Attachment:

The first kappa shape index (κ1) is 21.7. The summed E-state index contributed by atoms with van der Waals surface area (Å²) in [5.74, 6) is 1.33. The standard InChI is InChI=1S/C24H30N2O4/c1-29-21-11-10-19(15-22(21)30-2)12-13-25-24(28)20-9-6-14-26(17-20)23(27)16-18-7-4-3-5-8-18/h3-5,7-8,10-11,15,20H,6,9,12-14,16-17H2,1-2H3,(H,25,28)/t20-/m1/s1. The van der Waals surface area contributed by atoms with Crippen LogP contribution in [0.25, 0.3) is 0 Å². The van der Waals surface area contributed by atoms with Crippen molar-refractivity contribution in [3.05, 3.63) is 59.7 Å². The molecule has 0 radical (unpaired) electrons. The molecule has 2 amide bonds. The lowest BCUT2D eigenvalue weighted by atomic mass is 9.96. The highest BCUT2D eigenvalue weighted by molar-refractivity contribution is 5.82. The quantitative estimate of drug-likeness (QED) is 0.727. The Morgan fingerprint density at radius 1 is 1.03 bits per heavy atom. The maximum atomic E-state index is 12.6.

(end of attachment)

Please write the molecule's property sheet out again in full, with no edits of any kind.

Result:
The first kappa shape index (κ1) is 21.7. The summed E-state index contributed by atoms with van der Waals surface area (Å²) in [5.74, 6) is 1.33. The standard InChI is InChI=1S/C24H30N2O4/c1-29-21-11-10-19(15-22(21)30-2)12-13-25-24(28)20-9-6-14-26(17-20)23(27)16-18-7-4-3-5-8-18/h3-5,7-8,10-11,15,20H,6,9,12-14,16-17H2,1-2H3,(H,25,28)/t20-/m1/s1. The van der Waals surface area contributed by atoms with Crippen LogP contribution in [0.25, 0.3) is 0 Å². The van der Waals surface area contributed by atoms with Crippen molar-refractivity contribution in [3.05, 3.63) is 59.7 Å². The molecule has 0 radical (unpaired) electrons. The molecule has 2 amide bonds. The lowest BCUT2D eigenvalue weighted by atomic mass is 9.96. The highest BCUT2D eigenvalue weighted by molar-refractivity contribution is 5.82. The quantitative estimate of drug-likeness (QED) is 0.727. The Morgan fingerprint density at radius 1 is 1.03 bits per heavy atom. The maximum atomic E-state index is 12.6.